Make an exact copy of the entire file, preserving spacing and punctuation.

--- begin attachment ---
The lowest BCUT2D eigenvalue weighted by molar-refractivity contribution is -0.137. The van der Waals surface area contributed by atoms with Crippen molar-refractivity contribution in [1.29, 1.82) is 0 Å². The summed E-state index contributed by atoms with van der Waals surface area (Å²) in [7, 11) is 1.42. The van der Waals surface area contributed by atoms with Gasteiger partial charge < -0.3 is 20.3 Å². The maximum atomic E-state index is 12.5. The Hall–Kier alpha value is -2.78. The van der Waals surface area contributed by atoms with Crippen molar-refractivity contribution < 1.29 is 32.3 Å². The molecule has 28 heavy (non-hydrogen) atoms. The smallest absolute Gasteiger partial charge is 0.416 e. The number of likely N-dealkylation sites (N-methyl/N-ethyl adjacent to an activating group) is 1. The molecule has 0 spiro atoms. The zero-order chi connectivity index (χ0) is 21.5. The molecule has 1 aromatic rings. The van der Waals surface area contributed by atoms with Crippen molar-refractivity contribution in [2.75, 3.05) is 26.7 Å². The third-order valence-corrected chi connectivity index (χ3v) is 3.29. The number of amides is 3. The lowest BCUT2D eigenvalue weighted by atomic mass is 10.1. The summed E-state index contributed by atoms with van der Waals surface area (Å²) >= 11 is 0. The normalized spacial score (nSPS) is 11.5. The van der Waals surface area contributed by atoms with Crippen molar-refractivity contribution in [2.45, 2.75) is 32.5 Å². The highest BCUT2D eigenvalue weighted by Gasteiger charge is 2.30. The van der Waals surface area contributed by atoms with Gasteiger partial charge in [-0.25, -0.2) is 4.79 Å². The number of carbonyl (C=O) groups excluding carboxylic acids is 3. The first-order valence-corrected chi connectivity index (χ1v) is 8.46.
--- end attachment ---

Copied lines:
The lowest BCUT2D eigenvalue weighted by molar-refractivity contribution is -0.137. The van der Waals surface area contributed by atoms with Crippen molar-refractivity contribution in [1.29, 1.82) is 0 Å². The summed E-state index contributed by atoms with van der Waals surface area (Å²) in [7, 11) is 1.42. The van der Waals surface area contributed by atoms with Gasteiger partial charge < -0.3 is 20.3 Å². The maximum atomic E-state index is 12.5. The Hall–Kier alpha value is -2.78. The van der Waals surface area contributed by atoms with Crippen molar-refractivity contribution < 1.29 is 32.3 Å². The molecule has 28 heavy (non-hydrogen) atoms. The smallest absolute Gasteiger partial charge is 0.416 e. The number of likely N-dealkylation sites (N-methyl/N-ethyl adjacent to an activating group) is 1. The molecule has 0 spiro atoms. The zero-order chi connectivity index (χ0) is 21.5. The molecule has 1 aromatic rings. The van der Waals surface area contributed by atoms with Crippen molar-refractivity contribution in [2.75, 3.05) is 26.7 Å². The third-order valence-corrected chi connectivity index (χ3v) is 3.29. The number of amides is 3. The lowest BCUT2D eigenvalue weighted by atomic mass is 10.1. The summed E-state index contributed by atoms with van der Waals surface area (Å²) >= 11 is 0. The normalized spacial score (nSPS) is 11.5. The van der Waals surface area contributed by atoms with Crippen molar-refractivity contribution in [2.45, 2.75) is 32.5 Å². The highest BCUT2D eigenvalue weighted by Gasteiger charge is 2.30. The van der Waals surface area contributed by atoms with Gasteiger partial charge in [-0.25, -0.2) is 4.79 Å². The number of carbonyl (C=O) groups excluding carboxylic acids is 3. The first-order valence-corrected chi connectivity index (χ1v) is 8.46.